Biarsenical fluorescent probes for multifunctional site-specific modification of proteins applicable in life sciences: An overview and future outlook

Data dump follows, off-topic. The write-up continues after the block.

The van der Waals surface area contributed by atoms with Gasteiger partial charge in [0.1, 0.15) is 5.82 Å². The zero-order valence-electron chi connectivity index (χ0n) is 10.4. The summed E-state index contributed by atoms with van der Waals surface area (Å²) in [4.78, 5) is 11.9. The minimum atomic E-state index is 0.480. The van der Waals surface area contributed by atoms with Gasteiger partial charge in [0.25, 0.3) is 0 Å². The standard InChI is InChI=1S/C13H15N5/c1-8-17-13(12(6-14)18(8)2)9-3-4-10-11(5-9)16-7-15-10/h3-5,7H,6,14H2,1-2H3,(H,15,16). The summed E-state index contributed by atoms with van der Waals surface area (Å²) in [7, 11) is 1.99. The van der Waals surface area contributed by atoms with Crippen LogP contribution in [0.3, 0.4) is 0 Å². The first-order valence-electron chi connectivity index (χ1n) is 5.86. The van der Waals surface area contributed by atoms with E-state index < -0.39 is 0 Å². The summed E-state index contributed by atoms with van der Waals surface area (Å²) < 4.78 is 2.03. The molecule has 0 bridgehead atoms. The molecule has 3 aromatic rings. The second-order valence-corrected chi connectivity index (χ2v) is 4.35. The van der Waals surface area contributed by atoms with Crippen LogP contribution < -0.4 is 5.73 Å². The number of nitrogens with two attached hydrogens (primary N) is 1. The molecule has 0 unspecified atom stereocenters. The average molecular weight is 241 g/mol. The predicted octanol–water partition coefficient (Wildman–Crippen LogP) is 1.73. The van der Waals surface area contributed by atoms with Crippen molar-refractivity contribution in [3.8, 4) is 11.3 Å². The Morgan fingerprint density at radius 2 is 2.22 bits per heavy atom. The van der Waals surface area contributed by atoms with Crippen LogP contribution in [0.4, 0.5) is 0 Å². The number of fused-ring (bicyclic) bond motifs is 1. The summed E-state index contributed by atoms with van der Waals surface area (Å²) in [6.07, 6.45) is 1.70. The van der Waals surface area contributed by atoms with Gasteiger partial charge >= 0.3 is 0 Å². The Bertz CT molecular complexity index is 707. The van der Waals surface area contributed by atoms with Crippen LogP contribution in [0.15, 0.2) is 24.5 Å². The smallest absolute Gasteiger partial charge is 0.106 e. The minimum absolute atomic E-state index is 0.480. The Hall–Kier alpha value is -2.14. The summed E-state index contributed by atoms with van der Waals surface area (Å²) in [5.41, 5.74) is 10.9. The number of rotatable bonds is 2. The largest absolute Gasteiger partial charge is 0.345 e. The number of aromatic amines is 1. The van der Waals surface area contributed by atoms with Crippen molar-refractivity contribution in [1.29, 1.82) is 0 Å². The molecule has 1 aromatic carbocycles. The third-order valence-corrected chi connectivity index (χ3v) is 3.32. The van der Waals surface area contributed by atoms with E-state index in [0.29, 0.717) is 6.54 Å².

The cornerstone of modern molecular biology is protein fluorescent modification. In a perfect setting, it should be easy to perform, inexpensive, efficient and site-selective. Modification of proteins of interest (POI) in living cells is desired to study their behaviour and functions in the natural environment. Although multiple chemical and biological methods have been developed, only a few of them are applicable for cellular studies due to possessing appropriate physical, chemical and biological characteristics. The lack of commercialized products is definitely another problem. Historically the most applicable method for selective protein modification in live cells is based on the placement of fluorescent protein fusions to target the protein at its termini. Although this method has many advantages, such as genetic encoding, it has some drawbacks deriving mostly from the large size of the reporter and problems in the stability and maturation or folding of fused proteins. Alternative methods are based on adding to the POI self-labelling and enzyme processing tags. From all of them, only SNAP and Halo tags are successfully used in living cells. However, due to their large size, they demonstrate similar disadvantages to FPs. The last group of labels added to POI comprises short affinity tags. To date, only the tetracysteine tag/motif and its selective biarsenical binders (e.g. FlAsH and ReAsH) are widely applied in all life sciences. Since its discovery in 1998 by Tsien and co-workers this method has been enhanced and revolutionized in terms of its efficiency, formed complex stability and breadth of application. Here, we overview the whole field of knowledge, while placing most emphasis on the recent reports. We showcase the improvements of classical biarsenical probes with various optical properties as well as multifunctional molecules that add new characteristics to proteins. We also present the evolution of affinity tags and motifs of biarsenical probes demonstrating much more possibilities in use compared to FPs and other methods used already for cellular applications. We aimed to present various protocols and user observations so both beginners and advanced users of biarsenical dyes can benefit from the collected knowledge to troubleshoot their experiments. Finally, we added an outlook that hopefully will encourage more researchers to use these magnificent dyes.